Joie De Vivre, the sometimes-5-piece North American band from the very poor region of Rockford, IL, has come a long way from their previous LP, The North End, with 2012’s We’re All Better Than This. Where their previous record attracted a specific audience—ages 16-25 and midwestern, if that—this one breaks demographic grounds, emotionally and musically.
The growth can be credited to many factors: demographics, disenchantment, longing to be somewhere else. The 11 songs on We’re All Better Than This lyrically search for a new place and implies desires for more than what exists, but at the record’s core are miniature love letters to the midwest transferred through songs as telegrams to family, friends, and band members from lyricist/bassist/vocalist, Brandon LÃ¼tmer. The record’s barely 26 minutes long… and JDV’s members are barely 26 years old, or just turned. There’s no irony keep in mind.
I was sixteen ten years ago, track 3, rises like a god damned long lost Van Halen anthem made for poor ass slacker midwesterners who had all their dreams cut short by laziness, career detours, and breeding. I’ve said this a whole lot and I’ll say it again with reference to this song: It’s a hit, whatever that is these days. LÃ¼tmer duets with a wanna-be 90s post-emo-gal on the song’s quasi-bridge:
I just want you to grow old, move and support some thing else.
I just want you to grow old, move and support someone else.
Into the outro:
I wanted to be a writer.
Me too, dammit, me too.
Joie De Vire is a band comprised of members who call Rockford, IL, home. Anyone who knows anything about Rockford, IL knows that it is a place that people want to escape from, to be anything other than what they are becoming— or they are pretending and attending or belonging to some sort of bull sh¡t church or city government organization where people pretend it’s getting better. There are no jobs, no opportunities, no reasons to believe that anyone can be anything other than a drunk or a potential parent of another depressed human being. Pathetic is what Rockford, IL, is.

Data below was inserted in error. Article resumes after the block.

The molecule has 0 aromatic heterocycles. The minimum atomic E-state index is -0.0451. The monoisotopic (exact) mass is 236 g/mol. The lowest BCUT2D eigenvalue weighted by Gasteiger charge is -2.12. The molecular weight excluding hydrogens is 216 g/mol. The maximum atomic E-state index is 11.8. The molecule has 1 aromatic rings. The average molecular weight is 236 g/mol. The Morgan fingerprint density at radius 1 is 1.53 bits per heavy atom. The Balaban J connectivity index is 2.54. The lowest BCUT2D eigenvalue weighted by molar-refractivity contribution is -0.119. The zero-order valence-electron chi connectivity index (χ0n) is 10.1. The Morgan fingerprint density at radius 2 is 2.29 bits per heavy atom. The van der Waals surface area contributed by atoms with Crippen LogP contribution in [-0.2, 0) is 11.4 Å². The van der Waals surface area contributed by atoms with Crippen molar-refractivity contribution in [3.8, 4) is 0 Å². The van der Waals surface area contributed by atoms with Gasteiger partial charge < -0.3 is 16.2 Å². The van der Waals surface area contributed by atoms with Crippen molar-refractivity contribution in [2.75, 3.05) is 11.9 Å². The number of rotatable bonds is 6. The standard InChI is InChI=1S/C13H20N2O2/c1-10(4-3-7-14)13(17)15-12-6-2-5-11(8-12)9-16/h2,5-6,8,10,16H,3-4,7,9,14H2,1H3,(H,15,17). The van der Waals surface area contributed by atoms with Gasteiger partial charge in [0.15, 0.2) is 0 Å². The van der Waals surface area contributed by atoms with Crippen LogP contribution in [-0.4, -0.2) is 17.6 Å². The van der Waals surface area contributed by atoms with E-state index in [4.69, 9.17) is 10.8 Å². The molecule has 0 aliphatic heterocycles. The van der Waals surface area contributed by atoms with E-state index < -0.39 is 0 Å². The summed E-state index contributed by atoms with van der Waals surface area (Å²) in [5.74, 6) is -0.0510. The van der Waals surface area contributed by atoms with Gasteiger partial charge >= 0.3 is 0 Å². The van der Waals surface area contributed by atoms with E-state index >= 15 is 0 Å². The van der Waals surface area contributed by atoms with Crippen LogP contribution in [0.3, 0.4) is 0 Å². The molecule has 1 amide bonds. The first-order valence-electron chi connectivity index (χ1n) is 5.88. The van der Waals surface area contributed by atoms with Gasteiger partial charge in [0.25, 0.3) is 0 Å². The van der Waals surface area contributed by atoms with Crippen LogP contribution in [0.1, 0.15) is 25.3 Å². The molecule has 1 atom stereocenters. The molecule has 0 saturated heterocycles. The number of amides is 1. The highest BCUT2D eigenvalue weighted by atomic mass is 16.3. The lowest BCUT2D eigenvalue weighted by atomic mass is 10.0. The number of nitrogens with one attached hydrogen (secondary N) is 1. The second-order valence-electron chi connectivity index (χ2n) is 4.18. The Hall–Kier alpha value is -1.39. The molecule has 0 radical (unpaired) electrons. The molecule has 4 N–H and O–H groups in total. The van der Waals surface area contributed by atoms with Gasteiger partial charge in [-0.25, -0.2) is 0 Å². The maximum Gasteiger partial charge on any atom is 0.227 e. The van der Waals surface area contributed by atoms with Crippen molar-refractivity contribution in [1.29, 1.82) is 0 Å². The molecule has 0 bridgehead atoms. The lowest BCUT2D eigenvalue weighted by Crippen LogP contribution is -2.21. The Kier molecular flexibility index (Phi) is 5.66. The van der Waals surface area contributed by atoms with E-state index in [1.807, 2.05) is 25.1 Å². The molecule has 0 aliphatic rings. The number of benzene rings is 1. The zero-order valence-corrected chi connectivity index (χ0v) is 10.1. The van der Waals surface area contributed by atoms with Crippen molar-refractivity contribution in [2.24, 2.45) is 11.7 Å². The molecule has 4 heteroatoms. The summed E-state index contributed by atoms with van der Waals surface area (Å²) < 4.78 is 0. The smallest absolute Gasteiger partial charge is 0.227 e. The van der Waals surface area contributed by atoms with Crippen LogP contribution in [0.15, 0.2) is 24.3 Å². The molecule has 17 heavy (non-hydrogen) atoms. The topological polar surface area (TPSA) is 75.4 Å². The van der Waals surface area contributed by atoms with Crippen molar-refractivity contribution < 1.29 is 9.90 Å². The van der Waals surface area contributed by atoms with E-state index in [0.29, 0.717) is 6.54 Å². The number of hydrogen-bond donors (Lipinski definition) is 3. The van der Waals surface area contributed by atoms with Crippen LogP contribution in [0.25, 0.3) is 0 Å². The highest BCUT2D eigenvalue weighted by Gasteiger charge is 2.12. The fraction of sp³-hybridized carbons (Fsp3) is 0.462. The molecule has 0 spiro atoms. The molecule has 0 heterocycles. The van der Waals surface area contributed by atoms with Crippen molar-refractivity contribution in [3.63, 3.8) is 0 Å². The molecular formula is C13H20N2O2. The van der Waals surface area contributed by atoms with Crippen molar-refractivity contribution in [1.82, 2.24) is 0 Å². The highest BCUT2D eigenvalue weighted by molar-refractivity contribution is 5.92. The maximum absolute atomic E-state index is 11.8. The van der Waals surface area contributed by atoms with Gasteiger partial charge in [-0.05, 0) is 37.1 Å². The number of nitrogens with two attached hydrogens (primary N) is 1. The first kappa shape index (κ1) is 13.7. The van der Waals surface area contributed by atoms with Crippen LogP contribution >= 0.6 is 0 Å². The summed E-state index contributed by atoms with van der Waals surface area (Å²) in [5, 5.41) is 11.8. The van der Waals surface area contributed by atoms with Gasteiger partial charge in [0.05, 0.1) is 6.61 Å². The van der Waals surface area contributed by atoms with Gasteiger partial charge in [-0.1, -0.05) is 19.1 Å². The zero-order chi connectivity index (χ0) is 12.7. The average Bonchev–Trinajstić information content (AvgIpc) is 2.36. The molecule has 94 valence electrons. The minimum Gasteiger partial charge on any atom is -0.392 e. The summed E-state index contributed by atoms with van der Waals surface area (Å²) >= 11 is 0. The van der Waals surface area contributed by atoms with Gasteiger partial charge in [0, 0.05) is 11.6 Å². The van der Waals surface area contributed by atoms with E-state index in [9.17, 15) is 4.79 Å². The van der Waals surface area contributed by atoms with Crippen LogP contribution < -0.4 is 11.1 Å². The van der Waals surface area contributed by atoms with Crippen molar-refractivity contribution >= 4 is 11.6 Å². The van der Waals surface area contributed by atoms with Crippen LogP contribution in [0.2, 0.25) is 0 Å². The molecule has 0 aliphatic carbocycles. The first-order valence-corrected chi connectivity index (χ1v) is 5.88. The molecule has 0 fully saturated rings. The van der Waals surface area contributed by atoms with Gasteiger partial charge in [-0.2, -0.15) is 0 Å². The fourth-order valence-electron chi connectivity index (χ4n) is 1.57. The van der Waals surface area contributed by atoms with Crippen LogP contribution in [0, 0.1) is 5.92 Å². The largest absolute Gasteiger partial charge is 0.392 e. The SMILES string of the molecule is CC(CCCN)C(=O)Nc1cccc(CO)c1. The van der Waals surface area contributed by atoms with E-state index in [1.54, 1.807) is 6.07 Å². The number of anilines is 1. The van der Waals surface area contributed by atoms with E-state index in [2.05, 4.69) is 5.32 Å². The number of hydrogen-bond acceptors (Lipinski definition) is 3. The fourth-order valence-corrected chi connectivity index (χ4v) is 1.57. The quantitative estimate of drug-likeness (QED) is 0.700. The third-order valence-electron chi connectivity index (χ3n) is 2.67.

The music and lyrics encapsulates the region like very few bands before them; not even Cheap Trick, capitalist power poppers who proclaimed Rockford their home 30 years into their career. They were never able to bottle up the sounds and emotions of their hometown like Joie De Vivre has with We’re All Better Than This.
Track 6, I guess not:
I stopped believing when I turned 20 that there was something more than this…
I’m not afraid of the future, I’m not afraid to fail.
We’re All Better Than This has no standard repeat choruses, and there are abbreviated verses and off-the-cuff bridges. It’s everything a classic rock record from the 90s, a decade it emulates, isn’t— which makes it all the more magnetic and interesting a listen.The record’s producers, Chris French (co-producer/lead guitarist/composer( and Mark Gustafson (co-producer/newest touring member/lead guitarist), deserves credits for steering what may first appear to be a typical post-emo-rock record into a midwestern, anthemic, slacker documentation of what classic rock could and should be in 2012.
On Robert Muldoon, LÃ¼tmer croons:
so distant and unsure of where I should go / so unsure and predisposed to hate where I live
Regardless, this is Joie De Vivre, and they are better than you and where you live. This record, 26 minutes and out, is all the proof you need.
Andy Whorehall (SM)
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